Amid the hype and hysteria over a mere handful of Ebola cases in the U.S., states are rushing to put policies in place to prevent the spread of this deadly virus. Back in the 1930s, quarantine policies were already in place and implemented for more common diseases, such as scarlet fever. A family would be ordered to stay at home, and officials would put up a notice on the door and quarantine tape around the property to alert the public to stay away. The quarantine period for scarlet fever lasted 30 days, according to my grandparents, who were quarantined when one of their children came down with scarlet fever. They said there was no point in sending their child to the hospital because there was no treatment available. With home care by loving parents, that child survived.
Today the situation is more complex due to extensive international travel. In the 1930s, few people traveled more than 100 miles. Air travel was a pastime for the wealthy, and immigrants came on ships that docked at immigration processing centers. Today we have tourists, immigrants and returning citizens coming in by hundreds and thousands every day at dozens of seaports and airports. As a result, each state needs the authority and resources to screen those who might be carrying the Ebola virus.
In his weekly email newsletter, California Assembly member Tim Donnely says:
According to the California Department of Public Health (CDPH), there continues to be no reported or confirmed cases of Ebola in California.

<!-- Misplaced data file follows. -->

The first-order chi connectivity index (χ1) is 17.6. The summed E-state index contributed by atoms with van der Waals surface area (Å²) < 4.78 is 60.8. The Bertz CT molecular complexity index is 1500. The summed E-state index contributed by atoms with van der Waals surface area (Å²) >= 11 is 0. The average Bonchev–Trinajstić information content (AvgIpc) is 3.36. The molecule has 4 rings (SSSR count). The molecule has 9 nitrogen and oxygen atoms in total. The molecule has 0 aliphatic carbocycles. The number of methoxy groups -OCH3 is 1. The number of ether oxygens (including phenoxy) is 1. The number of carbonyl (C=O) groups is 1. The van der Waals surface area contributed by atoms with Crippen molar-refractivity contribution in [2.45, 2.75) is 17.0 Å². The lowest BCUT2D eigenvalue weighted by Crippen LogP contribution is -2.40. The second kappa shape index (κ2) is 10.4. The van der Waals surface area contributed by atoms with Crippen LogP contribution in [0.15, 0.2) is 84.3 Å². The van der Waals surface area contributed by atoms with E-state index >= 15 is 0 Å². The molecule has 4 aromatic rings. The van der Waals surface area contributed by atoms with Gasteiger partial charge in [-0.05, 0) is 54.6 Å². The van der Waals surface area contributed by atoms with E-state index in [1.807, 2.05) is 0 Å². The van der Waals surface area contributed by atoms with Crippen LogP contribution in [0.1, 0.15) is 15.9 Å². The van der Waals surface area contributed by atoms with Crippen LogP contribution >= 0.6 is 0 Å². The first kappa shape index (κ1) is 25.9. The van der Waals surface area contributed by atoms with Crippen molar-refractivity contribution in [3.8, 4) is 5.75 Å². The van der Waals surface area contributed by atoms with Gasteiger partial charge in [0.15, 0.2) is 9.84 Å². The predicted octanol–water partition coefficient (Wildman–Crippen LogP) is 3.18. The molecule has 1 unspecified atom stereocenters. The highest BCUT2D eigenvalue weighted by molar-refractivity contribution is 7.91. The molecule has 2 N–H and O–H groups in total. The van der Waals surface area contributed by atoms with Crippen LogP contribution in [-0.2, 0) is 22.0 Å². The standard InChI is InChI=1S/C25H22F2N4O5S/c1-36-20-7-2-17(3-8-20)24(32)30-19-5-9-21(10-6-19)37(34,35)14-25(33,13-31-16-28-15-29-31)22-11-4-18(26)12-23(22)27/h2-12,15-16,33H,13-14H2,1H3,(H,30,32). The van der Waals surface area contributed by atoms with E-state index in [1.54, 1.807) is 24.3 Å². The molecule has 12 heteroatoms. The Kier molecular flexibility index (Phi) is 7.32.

State Health Officer and CDPH Director Dr. Ron Chapman took action to help prevent any potential spread of the disease in the state by issuing a quarantine order and associated guidelines which require counties to individually assess persons at risk for Ebola and tailor an appropriate level of quarantine as needed.
This flexible, case-by-case approach will ensure that local health officers throughout the state prevent spread of the disease, while ensuring that individuals at risk for Ebola are treated fairly and consistently.
The full order is available online at
The Los Angeles Times summarizes the order:
In California, county health officials will have the ability to screen passengers arriving from Ebola-stricken regions in West Africa, or who have worked with infected patients, to determine if they’re at risk for the disease and if they should be quarantined for the virus’ three-week incubation period.
Failure to comply with a quarantine order could result in misdemeanor criminal charges.
This might have the appearance of police-state policies, but when it comes to public health, quarantine is a necessary and acceptable measure to stop the spread of disease. This is especially true in the case of Ebola because there is no established treatment for it. All medical efforts to help that patient are speculative and experimental. If the states did not enact and implement policies such as this, communities would need to do it on their own, as they did in the scarlet fever epidemic of the 1930s.